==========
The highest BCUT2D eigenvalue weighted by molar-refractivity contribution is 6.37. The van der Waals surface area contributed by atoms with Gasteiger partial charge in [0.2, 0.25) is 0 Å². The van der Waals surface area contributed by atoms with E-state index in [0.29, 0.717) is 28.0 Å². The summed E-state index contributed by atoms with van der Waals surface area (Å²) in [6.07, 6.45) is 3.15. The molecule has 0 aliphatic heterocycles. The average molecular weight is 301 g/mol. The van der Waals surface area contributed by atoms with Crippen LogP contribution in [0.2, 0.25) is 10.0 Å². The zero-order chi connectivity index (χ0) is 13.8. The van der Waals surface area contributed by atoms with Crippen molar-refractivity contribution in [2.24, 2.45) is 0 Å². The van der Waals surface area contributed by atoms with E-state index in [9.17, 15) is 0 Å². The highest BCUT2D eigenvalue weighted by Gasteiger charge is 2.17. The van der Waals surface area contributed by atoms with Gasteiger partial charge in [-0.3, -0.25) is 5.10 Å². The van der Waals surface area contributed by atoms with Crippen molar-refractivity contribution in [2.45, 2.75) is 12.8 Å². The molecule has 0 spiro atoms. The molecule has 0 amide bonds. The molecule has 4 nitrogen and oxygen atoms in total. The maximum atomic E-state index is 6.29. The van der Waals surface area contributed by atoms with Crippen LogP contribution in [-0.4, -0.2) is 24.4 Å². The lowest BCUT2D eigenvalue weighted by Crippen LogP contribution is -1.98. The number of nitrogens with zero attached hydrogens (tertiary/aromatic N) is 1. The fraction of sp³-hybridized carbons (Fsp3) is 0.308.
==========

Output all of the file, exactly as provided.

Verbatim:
The highest BCUT2D eigenvalue weighted by molar-refractivity contribution is 6.37. The van der Waals surface area contributed by atoms with Gasteiger partial charge in [0.2, 0.25) is 0 Å². The van der Waals surface area contributed by atoms with E-state index in [0.29, 0.717) is 28.0 Å². The summed E-state index contributed by atoms with van der Waals surface area (Å²) in [6.07, 6.45) is 3.15. The molecule has 0 aliphatic heterocycles. The average molecular weight is 301 g/mol. The van der Waals surface area contributed by atoms with Crippen LogP contribution in [0.2, 0.25) is 10.0 Å². The zero-order chi connectivity index (χ0) is 13.8. The van der Waals surface area contributed by atoms with Crippen molar-refractivity contribution in [2.24, 2.45) is 0 Å². The van der Waals surface area contributed by atoms with E-state index in [9.17, 15) is 0 Å². The highest BCUT2D eigenvalue weighted by Gasteiger charge is 2.17. The van der Waals surface area contributed by atoms with Gasteiger partial charge in [-0.3, -0.25) is 5.10 Å². The van der Waals surface area contributed by atoms with Crippen molar-refractivity contribution in [2.45, 2.75) is 12.8 Å². The molecule has 0 spiro atoms. The molecule has 0 amide bonds. The molecule has 4 nitrogen and oxygen atoms in total. The maximum atomic E-state index is 6.29. The van der Waals surface area contributed by atoms with Crippen LogP contribution in [-0.4, -0.2) is 24.4 Å². The lowest BCUT2D eigenvalue weighted by Crippen LogP contribution is -1.98. The number of nitrogens with zero attached hydrogens (tertiary/aromatic N) is 1. The fraction of sp³-hybridized carbons (Fsp3) is 0.308.